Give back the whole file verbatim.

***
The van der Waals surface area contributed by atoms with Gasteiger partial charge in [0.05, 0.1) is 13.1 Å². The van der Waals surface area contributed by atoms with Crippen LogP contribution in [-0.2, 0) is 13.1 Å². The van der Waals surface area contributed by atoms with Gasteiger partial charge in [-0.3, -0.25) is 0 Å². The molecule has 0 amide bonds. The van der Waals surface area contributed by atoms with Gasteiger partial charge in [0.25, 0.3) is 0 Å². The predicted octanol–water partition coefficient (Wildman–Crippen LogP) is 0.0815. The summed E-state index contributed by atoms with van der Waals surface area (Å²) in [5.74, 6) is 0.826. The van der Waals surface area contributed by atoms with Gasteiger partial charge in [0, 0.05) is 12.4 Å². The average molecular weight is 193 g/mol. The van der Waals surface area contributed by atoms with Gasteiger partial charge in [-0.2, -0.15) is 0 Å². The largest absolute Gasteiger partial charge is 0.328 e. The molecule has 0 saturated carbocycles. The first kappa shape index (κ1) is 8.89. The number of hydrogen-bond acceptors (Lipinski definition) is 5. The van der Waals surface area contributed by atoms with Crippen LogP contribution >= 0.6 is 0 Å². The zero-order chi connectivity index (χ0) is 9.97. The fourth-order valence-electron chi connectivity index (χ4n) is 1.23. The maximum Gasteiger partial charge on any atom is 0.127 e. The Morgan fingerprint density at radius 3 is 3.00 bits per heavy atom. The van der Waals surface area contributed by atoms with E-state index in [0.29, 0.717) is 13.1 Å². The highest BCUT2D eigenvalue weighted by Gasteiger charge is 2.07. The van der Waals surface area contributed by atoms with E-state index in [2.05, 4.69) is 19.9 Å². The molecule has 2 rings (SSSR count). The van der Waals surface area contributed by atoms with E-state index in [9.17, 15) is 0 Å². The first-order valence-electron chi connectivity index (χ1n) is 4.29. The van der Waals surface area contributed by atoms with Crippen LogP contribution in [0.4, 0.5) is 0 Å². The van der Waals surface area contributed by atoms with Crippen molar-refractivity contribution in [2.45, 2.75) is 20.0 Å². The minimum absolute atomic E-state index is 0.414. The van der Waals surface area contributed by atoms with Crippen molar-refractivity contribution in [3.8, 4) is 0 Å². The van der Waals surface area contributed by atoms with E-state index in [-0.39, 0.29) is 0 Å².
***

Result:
The van der Waals surface area contributed by atoms with Gasteiger partial charge in [0.05, 0.1) is 13.1 Å². The van der Waals surface area contributed by atoms with Crippen LogP contribution in [-0.2, 0) is 13.1 Å². The van der Waals surface area contributed by atoms with Gasteiger partial charge in [-0.3, -0.25) is 0 Å². The molecule has 0 amide bonds. The van der Waals surface area contributed by atoms with Gasteiger partial charge in [0.25, 0.3) is 0 Å². The predicted octanol–water partition coefficient (Wildman–Crippen LogP) is 0.0815. The summed E-state index contributed by atoms with van der Waals surface area (Å²) in [5.74, 6) is 0.826. The van der Waals surface area contributed by atoms with Gasteiger partial charge in [0, 0.05) is 12.4 Å². The average molecular weight is 193 g/mol. The van der Waals surface area contributed by atoms with Gasteiger partial charge in [-0.2, -0.15) is 0 Å². The largest absolute Gasteiger partial charge is 0.328 e. The molecule has 0 saturated carbocycles. The first kappa shape index (κ1) is 8.89. The number of hydrogen-bond acceptors (Lipinski definition) is 5. The van der Waals surface area contributed by atoms with Crippen LogP contribution >= 0.6 is 0 Å². The zero-order chi connectivity index (χ0) is 9.97. The fourth-order valence-electron chi connectivity index (χ4n) is 1.23. The maximum Gasteiger partial charge on any atom is 0.127 e. The Morgan fingerprint density at radius 3 is 3.00 bits per heavy atom. The van der Waals surface area contributed by atoms with E-state index in [0.29, 0.717) is 13.1 Å². The highest BCUT2D eigenvalue weighted by Gasteiger charge is 2.07. The van der Waals surface area contributed by atoms with E-state index in [2.05, 4.69) is 19.9 Å². The molecule has 2 rings (SSSR count). The van der Waals surface area contributed by atoms with E-state index in [9.17, 15) is 0 Å². The first-order valence-electron chi connectivity index (χ1n) is 4.29. The van der Waals surface area contributed by atoms with Crippen LogP contribution in [0.4, 0.5) is 0 Å². The van der Waals surface area contributed by atoms with Crippen molar-refractivity contribution in [2.45, 2.75) is 20.0 Å². The minimum absolute atomic E-state index is 0.414. The van der Waals surface area contributed by atoms with Crippen molar-refractivity contribution in [3.8, 4) is 0 Å². The van der Waals surface area contributed by atoms with E-state index in [-0.39, 0.29) is 0 Å².